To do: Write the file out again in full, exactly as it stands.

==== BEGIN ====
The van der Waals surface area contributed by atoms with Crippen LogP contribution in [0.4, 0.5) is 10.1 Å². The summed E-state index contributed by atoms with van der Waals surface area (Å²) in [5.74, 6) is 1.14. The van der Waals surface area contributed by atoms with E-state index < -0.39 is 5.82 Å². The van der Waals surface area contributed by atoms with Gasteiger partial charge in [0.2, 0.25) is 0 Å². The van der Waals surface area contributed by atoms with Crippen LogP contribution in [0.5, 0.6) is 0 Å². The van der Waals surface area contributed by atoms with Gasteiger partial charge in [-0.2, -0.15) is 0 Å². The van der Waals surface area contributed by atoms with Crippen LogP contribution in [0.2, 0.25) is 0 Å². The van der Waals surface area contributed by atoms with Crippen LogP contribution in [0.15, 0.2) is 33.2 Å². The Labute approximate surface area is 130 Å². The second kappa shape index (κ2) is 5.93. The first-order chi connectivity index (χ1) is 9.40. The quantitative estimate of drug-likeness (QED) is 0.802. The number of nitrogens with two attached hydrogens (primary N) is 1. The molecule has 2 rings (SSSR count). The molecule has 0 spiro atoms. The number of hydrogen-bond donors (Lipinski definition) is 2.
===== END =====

The van der Waals surface area contributed by atoms with Crippen LogP contribution in [0.4, 0.5) is 10.1 Å². The summed E-state index contributed by atoms with van der Waals surface area (Å²) in [5.74, 6) is 1.14. The van der Waals surface area contributed by atoms with E-state index < -0.39 is 5.82 Å². The van der Waals surface area contributed by atoms with Gasteiger partial charge in [0.2, 0.25) is 0 Å². The van der Waals surface area contributed by atoms with Crippen LogP contribution in [0.5, 0.6) is 0 Å². The van der Waals surface area contributed by atoms with Gasteiger partial charge in [-0.2, -0.15) is 0 Å². The van der Waals surface area contributed by atoms with Crippen LogP contribution in [0.2, 0.25) is 0 Å². The van der Waals surface area contributed by atoms with Crippen LogP contribution in [0.15, 0.2) is 33.2 Å². The Labute approximate surface area is 130 Å². The second kappa shape index (κ2) is 5.93. The first-order chi connectivity index (χ1) is 9.40. The quantitative estimate of drug-likeness (QED) is 0.802. The number of nitrogens with two attached hydrogens (primary N) is 1. The molecule has 2 rings (SSSR count). The molecule has 0 spiro atoms. The number of hydrogen-bond donors (Lipinski definition) is 2.